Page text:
From the Pastor’s desk— May 14, 2023

Text Box: From the Pastor’s Desk / Del Escritorio del Pastor

One of the biggest challenges to Christianity is, “If God is all good, why does He permit suffering?”  There is no one simple answer to this question, but today in the First letter of Peter, we get a part of that answer when the author says, “For it is better to suffer for doing good…than for doing evil…

for Christ also suffered for sins once, that he might lead you to God.”

In summary, in the divine plan, suffering has the ability to lead us to God.

One might say that is still a cruel God except for the fact that Christ suffered as well, even when He didn’t have to suffer.  How often in life do we take consolation that we are not the only ones who have suffered or feel relieved when you connect with someone who has suffered in a similar way that you have or that someone else has a strange experience like you have had and you find yourself saying, “I was beginning to think I was the only crazy one.”

Suffering shared is suffering lessened, suffering shared is suffering relieved.  If we keep this in mind, we can understand what Jesus meant when He said, “take my yoke upon you…for my burden is light.”  As I have shared in homilies, our burden is light because the Father carries it for us, but for this relief we must first turn it over to Him, just as Jesus said in the garden of Gethsemane, “Father, not mine, but your will be done.”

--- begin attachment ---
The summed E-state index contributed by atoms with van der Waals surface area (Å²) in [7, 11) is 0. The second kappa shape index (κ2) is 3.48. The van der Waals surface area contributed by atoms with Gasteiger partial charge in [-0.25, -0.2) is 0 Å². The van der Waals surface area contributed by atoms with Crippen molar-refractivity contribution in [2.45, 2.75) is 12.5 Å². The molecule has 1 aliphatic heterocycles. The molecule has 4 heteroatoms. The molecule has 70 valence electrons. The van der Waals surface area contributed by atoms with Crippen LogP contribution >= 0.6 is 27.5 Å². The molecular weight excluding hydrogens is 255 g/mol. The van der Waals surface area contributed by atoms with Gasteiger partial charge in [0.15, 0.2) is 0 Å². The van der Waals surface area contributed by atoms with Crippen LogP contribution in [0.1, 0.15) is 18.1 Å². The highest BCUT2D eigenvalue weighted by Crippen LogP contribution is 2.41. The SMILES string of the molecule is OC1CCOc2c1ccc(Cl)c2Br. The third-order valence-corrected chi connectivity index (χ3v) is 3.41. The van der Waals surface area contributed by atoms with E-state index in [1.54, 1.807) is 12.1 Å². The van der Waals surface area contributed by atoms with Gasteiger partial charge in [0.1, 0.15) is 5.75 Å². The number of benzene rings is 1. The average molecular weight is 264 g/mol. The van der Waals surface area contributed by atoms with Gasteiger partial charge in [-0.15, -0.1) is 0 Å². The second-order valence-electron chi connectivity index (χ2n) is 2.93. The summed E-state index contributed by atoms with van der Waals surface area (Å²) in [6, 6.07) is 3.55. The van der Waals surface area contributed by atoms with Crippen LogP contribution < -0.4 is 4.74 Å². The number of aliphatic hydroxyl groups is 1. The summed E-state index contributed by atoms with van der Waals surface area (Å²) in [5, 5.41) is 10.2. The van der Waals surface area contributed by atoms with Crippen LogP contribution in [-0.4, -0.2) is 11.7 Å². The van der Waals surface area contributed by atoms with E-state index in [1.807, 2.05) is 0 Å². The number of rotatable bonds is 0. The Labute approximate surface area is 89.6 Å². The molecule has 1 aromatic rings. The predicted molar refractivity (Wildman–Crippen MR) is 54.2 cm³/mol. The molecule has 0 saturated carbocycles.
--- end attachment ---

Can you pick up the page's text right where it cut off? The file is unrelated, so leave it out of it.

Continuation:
On some level this sounds easy, but this is where most of the challenge of suffering lies, to turn things over to God.  It is against our American nature to not be in control.  It is against our culture to be humble; we are taught to be #1.  We do not esteem people of faith as much as we do celebrities in sports, music, or film/tv.  Over 4 billion people watched Queen Elizabeth’s funeral, easily more than double that of Pope John Paul II. 

Still, this is our challenge if we want peace-we need to find a way to turn our cares over to Him.  It starts in little ways, like not judging.  We are told to leave judging to the Father, to let Him take care of others in His way, in His time.  If we can trust that His way will be better than our way, we can reduce our suffering and worrying.  It can also be if we turn over our sufferings to the God before we go to bed, as worrying never solved anything, and we probably will sleep better.

And so it is, even suffering can lead us to God, either in turning to Him for strength, for healing, to carry our load, or to handle judgment of others.  Keep doing good, keep telling the truth, it will always bring us closer to God.





Fr. Ray Smith, CMF
Parochial administrator

With a heart for Mission,
Fr. Ray